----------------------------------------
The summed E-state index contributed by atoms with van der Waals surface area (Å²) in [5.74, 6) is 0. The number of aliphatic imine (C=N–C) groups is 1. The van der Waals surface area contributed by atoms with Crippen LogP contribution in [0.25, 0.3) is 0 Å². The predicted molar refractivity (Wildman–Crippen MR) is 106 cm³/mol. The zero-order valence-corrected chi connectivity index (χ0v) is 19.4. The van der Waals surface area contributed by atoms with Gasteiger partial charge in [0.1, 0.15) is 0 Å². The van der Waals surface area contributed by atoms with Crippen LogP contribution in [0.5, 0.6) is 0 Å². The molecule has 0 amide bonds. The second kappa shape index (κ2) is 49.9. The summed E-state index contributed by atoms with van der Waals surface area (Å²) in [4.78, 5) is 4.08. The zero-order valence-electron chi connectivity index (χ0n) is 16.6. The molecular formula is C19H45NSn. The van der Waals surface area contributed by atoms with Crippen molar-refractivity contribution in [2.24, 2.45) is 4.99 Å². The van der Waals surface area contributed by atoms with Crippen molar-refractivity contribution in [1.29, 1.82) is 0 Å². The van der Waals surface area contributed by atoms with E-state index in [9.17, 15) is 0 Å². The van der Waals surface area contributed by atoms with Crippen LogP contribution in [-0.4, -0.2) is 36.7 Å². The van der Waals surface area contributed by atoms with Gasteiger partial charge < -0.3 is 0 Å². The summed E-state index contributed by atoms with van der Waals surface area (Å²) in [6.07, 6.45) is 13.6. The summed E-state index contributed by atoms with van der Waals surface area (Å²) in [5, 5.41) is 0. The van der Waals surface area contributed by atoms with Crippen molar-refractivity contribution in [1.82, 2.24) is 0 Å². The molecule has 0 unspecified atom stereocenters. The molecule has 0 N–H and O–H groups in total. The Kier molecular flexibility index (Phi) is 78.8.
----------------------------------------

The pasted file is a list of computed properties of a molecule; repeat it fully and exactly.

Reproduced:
The summed E-state index contributed by atoms with van der Waals surface area (Å²) in [5.74, 6) is 0. The number of aliphatic imine (C=N–C) groups is 1. The van der Waals surface area contributed by atoms with Crippen LogP contribution in [0.25, 0.3) is 0 Å². The predicted molar refractivity (Wildman–Crippen MR) is 106 cm³/mol. The zero-order valence-corrected chi connectivity index (χ0v) is 19.4. The van der Waals surface area contributed by atoms with Gasteiger partial charge in [0.1, 0.15) is 0 Å². The van der Waals surface area contributed by atoms with Crippen LogP contribution in [0.5, 0.6) is 0 Å². The molecule has 0 amide bonds. The second kappa shape index (κ2) is 49.9. The summed E-state index contributed by atoms with van der Waals surface area (Å²) in [4.78, 5) is 4.08. The zero-order valence-electron chi connectivity index (χ0n) is 16.6. The molecular formula is C19H45NSn. The van der Waals surface area contributed by atoms with Crippen molar-refractivity contribution in [2.24, 2.45) is 4.99 Å². The van der Waals surface area contributed by atoms with Crippen molar-refractivity contribution in [1.29, 1.82) is 0 Å². The van der Waals surface area contributed by atoms with E-state index in [9.17, 15) is 0 Å². The van der Waals surface area contributed by atoms with Crippen LogP contribution in [-0.4, -0.2) is 36.7 Å². The van der Waals surface area contributed by atoms with Gasteiger partial charge < -0.3 is 0 Å². The summed E-state index contributed by atoms with van der Waals surface area (Å²) in [6.07, 6.45) is 13.6. The summed E-state index contributed by atoms with van der Waals surface area (Å²) in [5, 5.41) is 0. The van der Waals surface area contributed by atoms with Crippen molar-refractivity contribution in [1.82, 2.24) is 0 Å². The molecule has 0 unspecified atom stereocenters. The molecule has 0 N–H and O–H groups in total. The Kier molecular flexibility index (Phi) is 78.8.